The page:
The last-minute insertion by energy giant NSTAR into the four-year debate on building a new electric substation has thrown a curve into the vote before the reconvened Special Town Meeting on Wednesday on the town’s largest capital project in decades.
Representatives at the meeting Feb. 8 will not only be voting to approve a $53.7 million bond authorization to purchase land on Flanders Road and build the electrical substation, but will now allow the Belmont to negotiate with the electrical and natural gas utility monopoly on the continued use of the current electrical standard, the 13.8 kilovolt system.
“It is a surprise that they came forward" with an offer, said Ralph Jones, chairman of the Light Board and Board of Selectmen.
The first public notice of NSTAR’s interest and an offer of $58 million to build the station and bring two new electrical cables into Belmont came during the financial review of Article 2 – the substation bonding authorizing measure before Town Meeting – by the Warrant Committee during its weekly Wednesday meeting, Feb. 1, at the Chenery Middle School.
At the end of the night, the Committee voted to advise Town Meeting to approve $53.7 million in long and short term bonds and accept language inviting the Selectmen’s involvement to negotiate with NSTAR on the best possible deal.
A vote on article 2 was delayed by the request of the Light Board in the first session of the Special Town Meeting on Jan. 18 after fast-moving events would prevent the Warrant Committee – the financial watch dog of Town Meeting – and Capital Budget Committee from thoroughly review the project in one day.
Just how Town Meeting representatives will view the dramatic – and until Wednesday, secretive – involvement of NSTAR’s 13.8 kV standard to a 115 kV system long championed by Belmont officials has yet to be seen.
"My own bet is that the article will pass although that is not the way I may vote," said Town Meeting Rep. Eleanor Councilman from Precinct 2.
"I don't know if I or anyone will bring up an objection but I do know that this is a boat load of money. And even though they say it's just a little bit on every bill, we will be paying this off for a long, long time," said Councilman.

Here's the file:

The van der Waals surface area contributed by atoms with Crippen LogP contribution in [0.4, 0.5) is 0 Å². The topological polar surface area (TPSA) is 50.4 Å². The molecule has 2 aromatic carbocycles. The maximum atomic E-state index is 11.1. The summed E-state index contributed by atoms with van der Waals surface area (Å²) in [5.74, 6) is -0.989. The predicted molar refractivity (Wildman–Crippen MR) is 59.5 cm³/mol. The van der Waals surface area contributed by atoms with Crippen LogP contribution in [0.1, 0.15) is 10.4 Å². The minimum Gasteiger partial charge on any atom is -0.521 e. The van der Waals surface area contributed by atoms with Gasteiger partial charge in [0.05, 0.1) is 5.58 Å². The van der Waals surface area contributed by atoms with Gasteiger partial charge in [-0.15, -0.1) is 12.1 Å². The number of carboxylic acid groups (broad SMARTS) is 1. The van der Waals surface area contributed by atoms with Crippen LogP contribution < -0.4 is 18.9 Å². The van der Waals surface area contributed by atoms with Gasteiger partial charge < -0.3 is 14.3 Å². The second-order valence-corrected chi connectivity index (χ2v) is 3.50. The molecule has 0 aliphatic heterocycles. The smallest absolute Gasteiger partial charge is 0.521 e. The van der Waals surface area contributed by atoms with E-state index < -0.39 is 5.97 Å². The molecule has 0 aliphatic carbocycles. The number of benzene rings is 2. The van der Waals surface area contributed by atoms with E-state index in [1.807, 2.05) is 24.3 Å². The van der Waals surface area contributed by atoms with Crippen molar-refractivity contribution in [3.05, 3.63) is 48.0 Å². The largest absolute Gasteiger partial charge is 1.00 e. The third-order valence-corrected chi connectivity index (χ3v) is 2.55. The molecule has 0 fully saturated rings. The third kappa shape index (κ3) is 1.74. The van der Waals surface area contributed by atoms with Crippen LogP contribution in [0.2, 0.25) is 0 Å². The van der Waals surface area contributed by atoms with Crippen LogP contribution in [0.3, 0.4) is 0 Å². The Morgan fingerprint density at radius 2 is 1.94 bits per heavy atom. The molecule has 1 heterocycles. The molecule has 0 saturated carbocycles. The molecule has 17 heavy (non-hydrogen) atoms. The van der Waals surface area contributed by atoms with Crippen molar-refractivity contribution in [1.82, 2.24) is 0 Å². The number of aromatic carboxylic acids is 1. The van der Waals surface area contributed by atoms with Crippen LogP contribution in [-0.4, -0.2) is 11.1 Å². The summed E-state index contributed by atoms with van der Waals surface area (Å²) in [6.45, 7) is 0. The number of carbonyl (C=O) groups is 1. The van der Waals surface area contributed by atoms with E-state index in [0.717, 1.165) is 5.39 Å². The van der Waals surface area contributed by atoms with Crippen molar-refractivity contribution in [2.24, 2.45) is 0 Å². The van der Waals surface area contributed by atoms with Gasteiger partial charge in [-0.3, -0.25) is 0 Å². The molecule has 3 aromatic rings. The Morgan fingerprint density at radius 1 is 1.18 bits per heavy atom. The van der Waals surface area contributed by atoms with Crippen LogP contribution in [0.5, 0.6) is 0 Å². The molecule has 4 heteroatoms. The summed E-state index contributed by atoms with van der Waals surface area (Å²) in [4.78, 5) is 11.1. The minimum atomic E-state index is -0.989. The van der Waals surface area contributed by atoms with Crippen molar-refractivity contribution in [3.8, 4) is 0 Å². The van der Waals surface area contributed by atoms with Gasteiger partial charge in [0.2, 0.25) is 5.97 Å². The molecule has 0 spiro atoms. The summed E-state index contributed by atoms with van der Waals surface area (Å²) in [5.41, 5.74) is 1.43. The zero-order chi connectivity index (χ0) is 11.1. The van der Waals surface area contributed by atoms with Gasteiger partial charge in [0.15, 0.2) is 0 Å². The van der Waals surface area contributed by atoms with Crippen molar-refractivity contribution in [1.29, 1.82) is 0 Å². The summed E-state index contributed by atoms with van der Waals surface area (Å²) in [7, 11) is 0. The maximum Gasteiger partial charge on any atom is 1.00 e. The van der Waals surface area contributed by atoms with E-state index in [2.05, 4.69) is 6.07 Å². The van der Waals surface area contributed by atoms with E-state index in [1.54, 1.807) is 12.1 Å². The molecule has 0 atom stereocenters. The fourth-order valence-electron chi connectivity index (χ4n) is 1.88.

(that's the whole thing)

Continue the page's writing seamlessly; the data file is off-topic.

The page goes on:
'Just tired of it'
Another concerned citizen who wished to remain anonymous said that the project has so much momentum that the relative merits don't matter anymore.
"There are options that they haven't even considered. But everyone is so impatient because everyone is tired of this," he said.
Yet Elizabeth Allison, Warrant Committee chairwoman, said while it is always difficult to introduce a new element into a process at the last minute, "Town Meeting has many people who deal with complicated issues at their own work and will understand that these things happen."
Where once the Light Board – made up of the members of the Board of Selectmen – its Advisory Board and the Belmont Municipal Light Board stood firmly behind the least expensive (a roughly $17 million difference with a 13.8 kV system costing $77 million) and technically superior 115 kV system, the Selectmen will determine if NSTAR is committed to remain Belmont’s electrical supplier.
“We now have leverage over this monopoly because they understand now that we are moving forward with our own system," said Jones.
In a 13.8 kV system, the town will remain dependent on NSTAR and its problematic Alewife station to be the conduit in supplying electricity from the national grid. Under the 115 kV approach, the town would cut into the grid between the Alewife location and a substation located in Boston's Brighton neighborhood, allowing for greater reliability as well as cutting NSTAR out of the equation.
Making an offer
NSTAR will need to bid significantly lower than the $53.7 million the Light Board is asking Town Meeting reps to approve for a 115 kV project because of reliability issues inherit in a 13.8 kV system.
“But like any project, you can accept less if the cost is right,” said Jones.
A source said after the meeting that NSTAR would need to reduce its total bid “to the $45 million range” to be a credible competitor with a 115 kV project.
According to Municipal Light Department General Manager Jim Palmer, the time line of NSTAR's interest in the electrical substation project started when the utility titan became aware that the Special Town Meeting would be voting on the substation early in 2012.
With the prospects of losing a dedicated revenue stream from the loss of a transaction fees it imposes on the town, NSTAR – which provides electricity and natural gas to 1.4 million customers in eastern and central Massachusetts – made the $58 million offer at the end of December to show the Light Department it was serious.
As a counter, Allan Rice, the chief engineering consultant for the BMLD, asked that NSTAR commit five cables to the project, to nearly match the power that a 115 kV system would supply. The utility has not responded to the counter offer.
While still concerned that many of the financial numbers coming from NSTAR are "squishy," Ashley Brown, chairman of the Municipal Light Advisory Board, said NSTAR will likely come back with an offer.
"But we should be very careful how we proceed in negotiations" with the company, said Brown, who worked in utility regulations.
"We need to truely analyze what they are proposing" for the town, said Brown.